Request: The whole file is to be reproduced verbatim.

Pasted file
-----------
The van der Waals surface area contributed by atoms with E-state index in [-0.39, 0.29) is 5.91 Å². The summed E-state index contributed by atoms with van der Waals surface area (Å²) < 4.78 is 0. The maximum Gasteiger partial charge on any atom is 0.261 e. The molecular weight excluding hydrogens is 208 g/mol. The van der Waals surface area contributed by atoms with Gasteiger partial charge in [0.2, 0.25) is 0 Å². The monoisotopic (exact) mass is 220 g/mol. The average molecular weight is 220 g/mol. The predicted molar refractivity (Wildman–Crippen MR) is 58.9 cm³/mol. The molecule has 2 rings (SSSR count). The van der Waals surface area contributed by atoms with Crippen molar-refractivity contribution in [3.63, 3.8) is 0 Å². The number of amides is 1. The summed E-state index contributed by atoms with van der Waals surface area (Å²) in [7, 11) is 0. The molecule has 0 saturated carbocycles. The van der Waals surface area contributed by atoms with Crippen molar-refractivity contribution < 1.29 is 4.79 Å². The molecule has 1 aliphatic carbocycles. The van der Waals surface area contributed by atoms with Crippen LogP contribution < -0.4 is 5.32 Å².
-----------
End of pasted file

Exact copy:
The van der Waals surface area contributed by atoms with E-state index in [-0.39, 0.29) is 5.91 Å². The summed E-state index contributed by atoms with van der Waals surface area (Å²) < 4.78 is 0. The maximum Gasteiger partial charge on any atom is 0.261 e. The molecular weight excluding hydrogens is 208 g/mol. The van der Waals surface area contributed by atoms with Gasteiger partial charge in [0.2, 0.25) is 0 Å². The monoisotopic (exact) mass is 220 g/mol. The average molecular weight is 220 g/mol. The predicted molar refractivity (Wildman–Crippen MR) is 58.9 cm³/mol. The molecule has 2 rings (SSSR count). The van der Waals surface area contributed by atoms with Crippen molar-refractivity contribution in [3.63, 3.8) is 0 Å². The number of amides is 1. The summed E-state index contributed by atoms with van der Waals surface area (Å²) in [7, 11) is 0. The molecule has 0 saturated carbocycles. The van der Waals surface area contributed by atoms with Crippen molar-refractivity contribution < 1.29 is 4.79 Å². The molecule has 1 aliphatic carbocycles. The van der Waals surface area contributed by atoms with Crippen LogP contribution < -0.4 is 5.32 Å².